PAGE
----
The changing face of Karachi bazars

Published Dec 22, 2008 12:00am

Memories of shopping with my mother at Bohri Bazaar for items as varied as clothes, pots and pans, plastic ware, and even school uniforms and satchels are as vivid as if they had happened only yesterday. I remember that much as I would love the trips to Saddar, and especially to Tit Bit Book Stall on Frere Street (now Daudpota Road) over looking Bohri Bazaar, where I would be allowed to pick up as many comics as I fancied, I would dread the trips to Bohri Bazaar, where I would invariably find myself getting pinched by some frustrated youth or the other.
But, the crowded, narrow lanes aside, there was no better shopping experience than a trip to Bohri Bazaar, as my cousins visiting from Dhaka  (then Dacca) would assure me.  The quaint shops, practically all owned by the gentle Bohra community (thus the name of the bazaar); the many open air stalls; the coolies carrying our shopping for us, were all an indelible part of this shopping area. We knew exactly which shop to go to for which item — where the best bargains could be had for linen, glassware, and so on.
As I grew older, and learnt to fend for myself and deal effectively with the constant jostling and pushing that I would have to suffer in the narrow lanes making up the bazaar, I found myself actually enjoying these trips, which invariably ended at the chaatwalla. And no trip would be complete without a stop at our favourite amrood walla who would be planted on the floor with his basket of guavas at the entrance of one of the busiest gallis in the bazaar.
In fact, it was not just Bohri Bazaar, but the entire Saddar area that used to be our regular haunt. P F Pereira and United Bakery were the stops for the most delightful pastries and chicken patties, and Trampatta — a street where trams used to once run, and which still had the tracks running through it - was a must-visit for the best bhel puri in town. Saris could only be bought at Mehboob Market, while Moosajee and Sanaulla were the most distinguished shops to frequent for sartorial and ladies wear, respectively.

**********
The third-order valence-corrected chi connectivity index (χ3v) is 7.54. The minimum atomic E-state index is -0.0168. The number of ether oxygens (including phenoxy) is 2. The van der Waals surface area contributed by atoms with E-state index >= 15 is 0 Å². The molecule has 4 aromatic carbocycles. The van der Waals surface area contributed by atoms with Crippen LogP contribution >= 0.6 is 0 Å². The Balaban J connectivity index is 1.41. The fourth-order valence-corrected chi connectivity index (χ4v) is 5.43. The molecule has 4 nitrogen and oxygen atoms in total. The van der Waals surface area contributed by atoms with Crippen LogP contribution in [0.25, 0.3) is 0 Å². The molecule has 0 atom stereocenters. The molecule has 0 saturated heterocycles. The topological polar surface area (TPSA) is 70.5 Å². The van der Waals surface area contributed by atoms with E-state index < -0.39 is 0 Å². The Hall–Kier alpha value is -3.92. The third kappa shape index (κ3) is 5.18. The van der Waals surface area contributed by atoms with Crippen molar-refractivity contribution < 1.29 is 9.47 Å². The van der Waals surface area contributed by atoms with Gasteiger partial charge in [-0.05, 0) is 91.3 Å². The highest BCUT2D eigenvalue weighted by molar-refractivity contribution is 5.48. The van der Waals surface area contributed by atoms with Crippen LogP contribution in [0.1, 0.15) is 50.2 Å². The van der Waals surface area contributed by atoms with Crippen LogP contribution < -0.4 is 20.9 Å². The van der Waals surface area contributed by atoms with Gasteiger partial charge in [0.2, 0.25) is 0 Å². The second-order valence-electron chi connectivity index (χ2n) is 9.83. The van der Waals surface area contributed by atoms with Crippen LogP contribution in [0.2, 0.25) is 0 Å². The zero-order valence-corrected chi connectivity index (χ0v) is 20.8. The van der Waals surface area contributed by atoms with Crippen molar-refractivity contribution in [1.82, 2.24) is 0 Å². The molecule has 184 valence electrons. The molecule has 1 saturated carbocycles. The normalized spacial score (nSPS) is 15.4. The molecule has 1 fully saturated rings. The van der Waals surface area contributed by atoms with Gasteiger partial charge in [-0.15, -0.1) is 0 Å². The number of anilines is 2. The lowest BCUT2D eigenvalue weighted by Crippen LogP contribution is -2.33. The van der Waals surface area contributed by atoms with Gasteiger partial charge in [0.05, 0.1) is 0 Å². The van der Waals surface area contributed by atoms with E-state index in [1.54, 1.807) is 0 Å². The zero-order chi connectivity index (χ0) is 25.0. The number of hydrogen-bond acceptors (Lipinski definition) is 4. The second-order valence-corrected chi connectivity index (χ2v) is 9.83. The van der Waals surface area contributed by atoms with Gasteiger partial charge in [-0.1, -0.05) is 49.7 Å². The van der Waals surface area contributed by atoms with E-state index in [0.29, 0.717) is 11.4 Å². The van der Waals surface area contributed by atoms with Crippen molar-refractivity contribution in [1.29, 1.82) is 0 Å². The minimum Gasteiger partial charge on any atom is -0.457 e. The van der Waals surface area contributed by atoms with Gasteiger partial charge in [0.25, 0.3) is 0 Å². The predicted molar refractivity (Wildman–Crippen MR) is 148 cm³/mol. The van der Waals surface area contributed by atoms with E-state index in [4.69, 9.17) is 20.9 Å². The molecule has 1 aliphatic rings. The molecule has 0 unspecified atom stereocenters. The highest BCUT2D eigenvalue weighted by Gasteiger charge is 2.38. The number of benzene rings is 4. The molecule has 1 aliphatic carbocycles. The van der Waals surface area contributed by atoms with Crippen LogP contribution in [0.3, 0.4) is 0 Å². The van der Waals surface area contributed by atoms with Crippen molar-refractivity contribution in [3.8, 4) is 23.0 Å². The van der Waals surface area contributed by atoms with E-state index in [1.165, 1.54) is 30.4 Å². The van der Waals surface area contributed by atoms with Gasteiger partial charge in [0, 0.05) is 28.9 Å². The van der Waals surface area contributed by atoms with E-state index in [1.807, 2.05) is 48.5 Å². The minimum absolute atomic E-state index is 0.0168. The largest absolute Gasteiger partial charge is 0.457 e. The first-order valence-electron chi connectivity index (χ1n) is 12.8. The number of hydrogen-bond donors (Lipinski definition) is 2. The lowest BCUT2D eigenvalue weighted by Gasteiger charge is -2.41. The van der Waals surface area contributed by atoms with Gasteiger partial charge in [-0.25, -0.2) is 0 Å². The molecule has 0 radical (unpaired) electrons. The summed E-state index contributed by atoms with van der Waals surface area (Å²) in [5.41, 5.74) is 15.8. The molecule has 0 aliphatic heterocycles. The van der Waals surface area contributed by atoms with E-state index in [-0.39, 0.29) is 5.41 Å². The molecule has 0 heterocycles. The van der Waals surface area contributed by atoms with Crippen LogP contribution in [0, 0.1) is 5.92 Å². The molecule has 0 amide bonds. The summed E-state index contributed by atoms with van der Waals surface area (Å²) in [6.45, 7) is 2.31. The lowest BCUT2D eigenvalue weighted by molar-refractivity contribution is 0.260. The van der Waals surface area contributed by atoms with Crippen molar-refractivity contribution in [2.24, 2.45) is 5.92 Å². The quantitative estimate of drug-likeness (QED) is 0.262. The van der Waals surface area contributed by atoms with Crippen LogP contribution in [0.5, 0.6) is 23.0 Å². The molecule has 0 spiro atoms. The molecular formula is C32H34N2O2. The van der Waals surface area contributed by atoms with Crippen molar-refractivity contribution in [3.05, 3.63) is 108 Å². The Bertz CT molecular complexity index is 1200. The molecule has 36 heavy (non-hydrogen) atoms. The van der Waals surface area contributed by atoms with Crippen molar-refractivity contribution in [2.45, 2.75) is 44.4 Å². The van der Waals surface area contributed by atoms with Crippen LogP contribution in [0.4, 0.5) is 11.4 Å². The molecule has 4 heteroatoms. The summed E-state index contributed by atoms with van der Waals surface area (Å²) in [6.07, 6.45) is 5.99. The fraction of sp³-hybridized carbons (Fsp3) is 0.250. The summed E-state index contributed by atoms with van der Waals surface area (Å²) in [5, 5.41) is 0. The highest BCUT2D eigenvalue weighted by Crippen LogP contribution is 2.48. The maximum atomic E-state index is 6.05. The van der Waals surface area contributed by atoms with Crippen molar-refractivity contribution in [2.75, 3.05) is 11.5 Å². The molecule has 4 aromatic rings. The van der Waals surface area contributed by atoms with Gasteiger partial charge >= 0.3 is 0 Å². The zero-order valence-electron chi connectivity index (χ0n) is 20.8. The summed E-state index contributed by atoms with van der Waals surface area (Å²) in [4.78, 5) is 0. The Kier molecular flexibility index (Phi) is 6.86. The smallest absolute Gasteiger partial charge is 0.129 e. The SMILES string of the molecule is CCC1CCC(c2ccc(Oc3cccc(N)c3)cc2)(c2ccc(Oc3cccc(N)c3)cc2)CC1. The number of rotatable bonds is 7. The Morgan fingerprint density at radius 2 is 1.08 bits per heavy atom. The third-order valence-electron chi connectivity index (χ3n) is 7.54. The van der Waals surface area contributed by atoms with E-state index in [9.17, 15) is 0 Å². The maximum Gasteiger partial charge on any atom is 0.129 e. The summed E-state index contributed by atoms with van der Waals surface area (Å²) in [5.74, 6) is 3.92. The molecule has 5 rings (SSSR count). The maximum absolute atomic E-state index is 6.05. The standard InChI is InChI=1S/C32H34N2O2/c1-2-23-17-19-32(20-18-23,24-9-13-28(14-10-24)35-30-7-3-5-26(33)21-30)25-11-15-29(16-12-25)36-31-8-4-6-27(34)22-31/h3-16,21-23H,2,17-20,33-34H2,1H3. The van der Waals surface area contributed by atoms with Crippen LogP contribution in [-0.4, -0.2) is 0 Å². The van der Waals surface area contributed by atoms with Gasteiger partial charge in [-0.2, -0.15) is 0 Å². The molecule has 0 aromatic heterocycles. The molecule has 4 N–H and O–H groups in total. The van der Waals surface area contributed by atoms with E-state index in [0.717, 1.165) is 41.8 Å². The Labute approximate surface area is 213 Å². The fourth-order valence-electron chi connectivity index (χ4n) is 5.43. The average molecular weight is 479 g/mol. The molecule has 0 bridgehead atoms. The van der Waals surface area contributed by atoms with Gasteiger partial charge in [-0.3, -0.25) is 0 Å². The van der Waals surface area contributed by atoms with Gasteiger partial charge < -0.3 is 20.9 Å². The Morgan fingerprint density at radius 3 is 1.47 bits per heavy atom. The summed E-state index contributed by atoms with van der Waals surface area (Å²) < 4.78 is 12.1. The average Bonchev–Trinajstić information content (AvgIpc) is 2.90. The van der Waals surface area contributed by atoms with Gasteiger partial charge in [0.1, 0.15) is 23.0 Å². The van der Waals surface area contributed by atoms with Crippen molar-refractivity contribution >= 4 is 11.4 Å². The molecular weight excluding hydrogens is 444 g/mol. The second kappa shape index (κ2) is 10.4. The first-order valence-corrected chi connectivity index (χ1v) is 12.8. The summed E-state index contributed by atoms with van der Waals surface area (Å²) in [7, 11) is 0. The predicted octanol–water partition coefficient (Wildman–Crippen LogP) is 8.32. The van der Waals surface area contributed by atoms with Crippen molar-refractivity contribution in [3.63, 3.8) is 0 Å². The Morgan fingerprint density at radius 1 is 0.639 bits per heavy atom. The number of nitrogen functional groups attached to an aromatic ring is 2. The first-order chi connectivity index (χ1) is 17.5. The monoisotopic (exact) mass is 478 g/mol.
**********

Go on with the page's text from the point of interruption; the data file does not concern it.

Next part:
Sadly though, over the years, Saddar began to lose its charm for many of us living in residential areas far from the heart of the city. The prime reason for this was the slow but steady development of an alternate, more modern shopping area in the vicinity of the relatively posh residential area of PECHS. As Tariq Road began to sprout shops of all kinds, people found it easier to shop there, in the comfort of broad roads, allowing for easy parking and carefree walking. Saddar, for most, was reduced to an occasional stop, when something needed to be bought that Tariq Road couldnt cater — like degchis, for instance — or a particular shop (read jeweller) had to be visited that could only be found there.
Among the shops that Tariq Road particularly became popular for were footwear, its main artery soon becoming dotted with a mind-boggling variety of shoe shops. For many years there was no competition for Tariq Road with regard to shoes, and regardless of which part of the city a person hailed from, that was the place to go for the best variety.
Fabric stores and jewellers too, began to abound, and as is the wont wherever shops proliferate, eateries mushroomed in the area. I remember, the first ever kebab roll joint, Silver Spoon, opened up there, offering its hot, tantalising kebabs to weary shoppers.
Chinese restaurants followed close on its heels, offering shoppers the more comfortable option of dining indoors and relaxing before attacking the shops again. Parlours too, mostly run by Chinese women, became an intrinsic part of Tariq Road, so that a trip to this part of the city became much more than just a shopping experience.